Jaundice of the newborn
Jaundice is a common occurrence in newborn babies. Jaundice means a yellowish coloration of the skin that can be harmless
in the newborn, or a sign of disease in the infant, older child, or adult.
In the newborn this yellow skin color commonly appears at about 2 to 4 days after birth. At the time of the baby’s delivery the baby’s blood system maintains extra red blood cells, because the birth process places extra demands for nutrients. After the need for added oxygen disappears, the body breaks down some red blood cells. The chemical by-products of blood break-down get filtered through the liver. One chemical called bilirubin is released into the blood and this same chemical causes a yellow color when it gets deposited in the skin. For most babies the appearance of the yellowed skin is barely noticeable and many parents do not even detect it. The face is the first area to pick-up the yellowing, and you will see the yellow color spread toward the feet, if the jaundice is worsening. If you notice the whites of the eyes (sclera), becoming yellow, the jaundice is getting worse. By the time the body, legs, or eyes are yellow, the jaundice requires further medical attention. You should call the my office. Make the judgment about the severity of jaundice after you place your child in natural light. Artificial lights used in a lighted room with curtains closed or at night will give the false impression of jaundice. Most artificial lighting will give the skin a yellow coloring.
There might be a need to treat jaundice depending on its cause. I just described the normal or physiologic jaundice of the newborn. But there can be many causes for your baby’s skin to yellow. A common cause is a blood incompatibility called “ABO” incompatibility. This is when the baby’s major blood groups differ from the mother’s. The most common group incompatibility is when the baby’s blood type is “A”, “B”, or “AB” and the mother’s blood type is “O”. The mother can create antibodies to the baby’s blood group. Damage to the baby’s blood results in high levels of bilirubin in the blood. Bilirubin is harmless in low levels, but if the levels are very high, injury to the nervous system and brain occur. In most cases this problem is picked up shortly after birth with normal screening of babies who are born from group “O” mothers. When the level of bilirubin reaches a certain level, treatment might be started. The traditional treatment is with phototherapy. This is a special light treatment which lowers the bilirubin in the baby’s body. Babies are placed naked under the light with eye patches protecting the eyes from the intense light. This treatment can last from one day to many days depending on the severity of the jaundice and health of the baby.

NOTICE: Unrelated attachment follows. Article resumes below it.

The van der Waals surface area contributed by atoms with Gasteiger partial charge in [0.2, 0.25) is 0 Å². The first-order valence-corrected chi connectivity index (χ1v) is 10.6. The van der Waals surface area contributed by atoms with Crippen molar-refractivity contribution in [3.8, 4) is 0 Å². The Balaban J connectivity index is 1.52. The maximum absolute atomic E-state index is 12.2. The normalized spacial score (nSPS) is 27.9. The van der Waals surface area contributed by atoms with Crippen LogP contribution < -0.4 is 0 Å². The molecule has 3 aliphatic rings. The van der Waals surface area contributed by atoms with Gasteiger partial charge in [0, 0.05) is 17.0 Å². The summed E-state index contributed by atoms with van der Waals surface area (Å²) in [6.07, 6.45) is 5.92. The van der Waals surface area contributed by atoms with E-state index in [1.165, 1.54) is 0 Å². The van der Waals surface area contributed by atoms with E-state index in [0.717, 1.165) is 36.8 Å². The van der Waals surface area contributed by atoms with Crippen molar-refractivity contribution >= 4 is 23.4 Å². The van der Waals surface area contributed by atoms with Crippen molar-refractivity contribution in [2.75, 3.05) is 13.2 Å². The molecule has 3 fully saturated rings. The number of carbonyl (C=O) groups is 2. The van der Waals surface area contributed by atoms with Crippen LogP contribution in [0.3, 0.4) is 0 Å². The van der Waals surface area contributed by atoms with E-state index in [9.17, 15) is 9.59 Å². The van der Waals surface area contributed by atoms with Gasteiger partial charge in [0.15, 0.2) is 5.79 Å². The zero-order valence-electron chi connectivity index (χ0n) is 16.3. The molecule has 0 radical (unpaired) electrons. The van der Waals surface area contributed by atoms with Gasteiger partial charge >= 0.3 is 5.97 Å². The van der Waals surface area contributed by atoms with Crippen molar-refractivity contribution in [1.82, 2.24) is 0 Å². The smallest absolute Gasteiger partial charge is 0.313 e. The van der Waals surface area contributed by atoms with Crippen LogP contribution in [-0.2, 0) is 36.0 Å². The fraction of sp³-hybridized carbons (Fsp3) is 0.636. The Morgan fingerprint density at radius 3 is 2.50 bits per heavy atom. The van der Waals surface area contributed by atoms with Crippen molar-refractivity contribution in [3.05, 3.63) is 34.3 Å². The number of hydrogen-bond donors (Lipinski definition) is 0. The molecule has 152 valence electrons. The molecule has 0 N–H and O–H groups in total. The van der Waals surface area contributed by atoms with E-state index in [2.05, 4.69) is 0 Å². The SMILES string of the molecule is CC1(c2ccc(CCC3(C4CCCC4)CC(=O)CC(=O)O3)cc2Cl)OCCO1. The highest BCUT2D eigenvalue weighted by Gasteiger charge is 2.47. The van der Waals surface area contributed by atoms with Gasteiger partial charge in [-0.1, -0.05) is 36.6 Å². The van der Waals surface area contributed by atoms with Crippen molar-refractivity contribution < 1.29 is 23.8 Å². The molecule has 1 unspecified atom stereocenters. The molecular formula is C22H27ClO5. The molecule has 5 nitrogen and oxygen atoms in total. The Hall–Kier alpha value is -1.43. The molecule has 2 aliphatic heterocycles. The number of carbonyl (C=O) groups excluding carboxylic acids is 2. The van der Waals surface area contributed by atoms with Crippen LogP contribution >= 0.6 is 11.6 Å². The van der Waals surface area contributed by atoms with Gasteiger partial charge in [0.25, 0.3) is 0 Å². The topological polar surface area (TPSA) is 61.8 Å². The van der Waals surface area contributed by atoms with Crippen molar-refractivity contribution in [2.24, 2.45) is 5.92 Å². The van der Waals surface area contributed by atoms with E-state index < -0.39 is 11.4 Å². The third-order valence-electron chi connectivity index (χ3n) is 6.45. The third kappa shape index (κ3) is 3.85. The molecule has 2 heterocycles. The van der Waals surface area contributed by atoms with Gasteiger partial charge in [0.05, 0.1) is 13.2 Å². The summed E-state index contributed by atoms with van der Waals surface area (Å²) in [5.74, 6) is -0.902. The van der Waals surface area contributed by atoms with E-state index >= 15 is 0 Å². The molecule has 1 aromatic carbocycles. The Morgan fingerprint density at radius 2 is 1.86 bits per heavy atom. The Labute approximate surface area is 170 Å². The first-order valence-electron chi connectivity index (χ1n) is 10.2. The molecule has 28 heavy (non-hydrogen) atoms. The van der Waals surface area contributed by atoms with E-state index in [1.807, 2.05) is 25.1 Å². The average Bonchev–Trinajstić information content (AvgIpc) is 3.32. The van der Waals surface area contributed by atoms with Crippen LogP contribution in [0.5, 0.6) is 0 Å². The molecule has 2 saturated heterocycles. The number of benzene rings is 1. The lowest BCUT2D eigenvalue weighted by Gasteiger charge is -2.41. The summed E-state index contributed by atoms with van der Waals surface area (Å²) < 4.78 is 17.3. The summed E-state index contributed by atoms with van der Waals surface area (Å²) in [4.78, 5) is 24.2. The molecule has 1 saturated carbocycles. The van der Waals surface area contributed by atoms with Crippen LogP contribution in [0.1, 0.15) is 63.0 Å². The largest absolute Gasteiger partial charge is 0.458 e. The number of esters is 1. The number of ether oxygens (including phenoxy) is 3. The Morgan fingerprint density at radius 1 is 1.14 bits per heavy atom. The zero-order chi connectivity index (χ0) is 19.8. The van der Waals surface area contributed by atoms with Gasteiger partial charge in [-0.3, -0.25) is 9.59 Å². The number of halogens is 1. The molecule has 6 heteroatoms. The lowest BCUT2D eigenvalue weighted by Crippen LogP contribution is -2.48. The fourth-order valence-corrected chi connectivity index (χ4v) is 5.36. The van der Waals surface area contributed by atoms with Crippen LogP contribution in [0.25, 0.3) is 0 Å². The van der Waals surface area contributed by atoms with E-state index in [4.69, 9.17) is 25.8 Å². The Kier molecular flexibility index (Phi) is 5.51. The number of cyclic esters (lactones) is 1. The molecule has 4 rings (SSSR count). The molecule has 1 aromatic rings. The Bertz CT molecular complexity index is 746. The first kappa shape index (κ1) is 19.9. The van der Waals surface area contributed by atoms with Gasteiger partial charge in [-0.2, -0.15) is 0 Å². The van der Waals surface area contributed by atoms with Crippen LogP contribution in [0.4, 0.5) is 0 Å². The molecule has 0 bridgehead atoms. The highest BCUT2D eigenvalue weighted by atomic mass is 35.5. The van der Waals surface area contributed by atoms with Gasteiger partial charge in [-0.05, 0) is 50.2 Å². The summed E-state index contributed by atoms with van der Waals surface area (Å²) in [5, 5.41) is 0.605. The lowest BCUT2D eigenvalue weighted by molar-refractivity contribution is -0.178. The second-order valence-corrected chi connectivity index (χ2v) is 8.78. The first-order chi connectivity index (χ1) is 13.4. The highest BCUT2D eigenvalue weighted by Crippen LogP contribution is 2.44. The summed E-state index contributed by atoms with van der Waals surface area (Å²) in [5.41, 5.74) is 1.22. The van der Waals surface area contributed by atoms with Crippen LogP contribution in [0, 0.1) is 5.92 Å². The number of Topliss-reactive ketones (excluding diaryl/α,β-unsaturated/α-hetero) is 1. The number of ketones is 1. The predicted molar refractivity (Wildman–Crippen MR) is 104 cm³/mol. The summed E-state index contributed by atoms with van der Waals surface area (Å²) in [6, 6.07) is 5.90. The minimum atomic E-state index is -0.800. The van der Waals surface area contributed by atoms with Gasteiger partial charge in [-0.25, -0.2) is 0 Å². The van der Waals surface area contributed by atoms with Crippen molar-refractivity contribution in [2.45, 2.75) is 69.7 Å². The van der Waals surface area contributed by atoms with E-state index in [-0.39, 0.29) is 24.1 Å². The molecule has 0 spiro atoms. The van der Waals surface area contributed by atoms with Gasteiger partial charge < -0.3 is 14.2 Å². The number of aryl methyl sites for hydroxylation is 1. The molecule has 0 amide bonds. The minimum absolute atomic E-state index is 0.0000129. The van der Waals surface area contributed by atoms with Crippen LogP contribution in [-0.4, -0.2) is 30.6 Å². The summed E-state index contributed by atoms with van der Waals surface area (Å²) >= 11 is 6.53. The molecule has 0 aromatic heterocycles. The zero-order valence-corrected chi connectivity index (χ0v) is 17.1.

Another blood incompatibility problem that results in a more serious problem is Rh incompatibility. This is a blood factor we call (+) positive or (-) negative, such as A + or AB -. This type of blood reaction can be serious and require blood exchanges and phototherapy.
Other reasons for jaundice in the newborn period are many. One common problem in breast feeding mothers is persisting jaundice or jaundice without blood group incompatibilities. There appears to be an association with breast feeding and exaggerated jaundice. There are certain chemicals produced in breast milk which seem to enhance normal jaundice. It is not always clear whether it is the breast milk or some mild dehydration from inadequate breast milk causing the exaggerated jaundice. The first treatment is to add extra water after feeding. If the jaundice is substantial, the bilirubin is high, and there are no other signs of problems, I might start the baby on formula for one to two days. After the bilirubin is lower and in the safe range, I will restart the breast feeding again. Mothers should discard the pumped breast milk.
Jaundice can also be a sign of infection, hormone imbalance, and appear in premature infants with an immature liver. Last reviewed 5/7/2010
Many parents will bring in their older infant, usually 6 to 18 months of age. These parents are concerned about their child’s yellow skin. When examined closely, these kids have especially yellow soles of their feet, palms of their hands, and general yellowness of the rest of their skin. What is missing is yellowness of the whites of the eyes (sclera). Further questions turns up a strong emphasis in the diet of yellow vegetables. This increased pigmentation is harmless and disappears if there is a change in the diet with a decrease in carrots and squash.
The above link describes the policy associated with Dr. Simonian's Google Assistant app (bilirubin Guide) he developed to help him determine what values of total bilirubin would be safe to observe in a well or low risk baby, verses the higher risk newborn who is premature or has an infection or other condition that might need further follow up or hospital care.